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Posts from the ‘Psychology’ Category

The Secret Life of Pronouns

I just finished reading Jamie Pennebaker’s book, The Secret Life of Pronouns: What Our Words Say about Us. Dr. Pennebaker is a social psychologist at the University of Texas at Austin. He studies how language relates to who we are and how we interact with others. This book provides an interesting look at the intersection between linguistics and, well, everything else. Here are 5 things I learned while reading this book:

  1. Reading this book has made me incredibly self-conscious about everything I write. This includes the number of I-words in an email to my boss and the manuscript revisions I’m working on with several colleagues. As I build this website and blog, I am hyper-aware of every first-person pronoun (I or we) and what information I’m conveying. It reminds me of the first time I read Sam Gosling‘s research on what our personal spaces say about us. Suddenly, you feel naked, like every word or action reveals who you really are. On the flip side, it makes me curious about who I “really am.” A quick analysis of journals, emails, and Facebook comments could be fascinating… Read more

The Milgram study

Ask any social psychologist what their favorite experiment is, and the Milgram obedience study is bound to come up—repeatedly. If I ranked my favorite studies, it would definitely be in the top 5. It doesn’t matter how many times I’ve learned about it or taught undergrads about it. Every time, I feel like I come away with a new way to think about the findings.

The other day I was listening to Radiolab’s episode “The Bad Show,”which is about why people do bad things. Not surprisingly, they discuss the Milgram study. Read more

Language and executive functioning in the brain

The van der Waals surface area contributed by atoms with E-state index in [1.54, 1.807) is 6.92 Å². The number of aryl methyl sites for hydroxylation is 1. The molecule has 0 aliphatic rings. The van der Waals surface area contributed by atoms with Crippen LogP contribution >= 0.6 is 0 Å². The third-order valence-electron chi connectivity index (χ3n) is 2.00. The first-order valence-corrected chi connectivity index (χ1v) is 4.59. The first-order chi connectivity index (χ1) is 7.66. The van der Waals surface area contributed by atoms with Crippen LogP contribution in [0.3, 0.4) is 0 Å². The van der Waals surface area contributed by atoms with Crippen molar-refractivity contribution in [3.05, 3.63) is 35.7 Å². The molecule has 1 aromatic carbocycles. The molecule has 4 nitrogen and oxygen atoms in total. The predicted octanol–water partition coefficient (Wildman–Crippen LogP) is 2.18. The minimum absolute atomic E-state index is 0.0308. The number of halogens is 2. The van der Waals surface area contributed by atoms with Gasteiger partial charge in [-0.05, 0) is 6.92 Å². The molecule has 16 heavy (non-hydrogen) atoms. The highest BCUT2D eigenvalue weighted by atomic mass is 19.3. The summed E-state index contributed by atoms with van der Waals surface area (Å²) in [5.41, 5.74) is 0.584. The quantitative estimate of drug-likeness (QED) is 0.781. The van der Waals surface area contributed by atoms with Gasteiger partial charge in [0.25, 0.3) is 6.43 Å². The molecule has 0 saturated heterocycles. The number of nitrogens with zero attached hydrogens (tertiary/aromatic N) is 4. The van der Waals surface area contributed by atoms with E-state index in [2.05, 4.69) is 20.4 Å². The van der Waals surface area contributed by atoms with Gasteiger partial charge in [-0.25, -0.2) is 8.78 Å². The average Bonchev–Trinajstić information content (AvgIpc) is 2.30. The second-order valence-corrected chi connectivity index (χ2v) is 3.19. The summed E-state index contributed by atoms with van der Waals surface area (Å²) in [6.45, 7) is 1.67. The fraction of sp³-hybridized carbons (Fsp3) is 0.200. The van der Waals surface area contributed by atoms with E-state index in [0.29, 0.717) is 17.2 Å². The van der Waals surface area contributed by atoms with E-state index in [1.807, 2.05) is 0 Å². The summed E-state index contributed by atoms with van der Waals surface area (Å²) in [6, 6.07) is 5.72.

A couple years ago, I had the opportunity to meet Dr. Angie Laird, a professor at UTHSCSA‘s Research Imaging Institute. Her work involves mapping pathways of neural activity using neuroimaging data and connecting these pathways to behavioral and cognitive processes. During our meeting, Dr. Laird shared with me some fascinating discoveries, which were recently published in the Journal of Cognitive Neuroscience (Laird et al., 2011).

Let me just say that I am not a neuroscientist. I’d need a whole stack of books (and maybe some classes) in order to fully understand this paper. Still, this paper—specifically Figure 4—has stuck with me. Every so often, I come back to it, still trying to wrap my head around what it means. Read more

Losing time

If you haven’t heard of it, WNYC’s Radiolab is an excellent radio show/podcast. Radiolab describes itself as a show where “the boundaries blur between science, philosophy, and human experience.” I highly, highly recommend it.

The episode “In the Running” talks about Diane Van Deren, an ultra-runner who has won several 50- and 100-mile races. Because of a seizure disorder, a large chunk of her temporal lobe was surgically removed. Importantly, the temporal lobe helps us to understand time and space. After the surgery, Diane developed short-term memory loss. Spatial and temporal reasoning became more difficult for her. But when she started ultra-running, these deficits gave her an important advantage: she loses track of time. To listen to the episode, click the audio player below (episode starts 3 minutes in):

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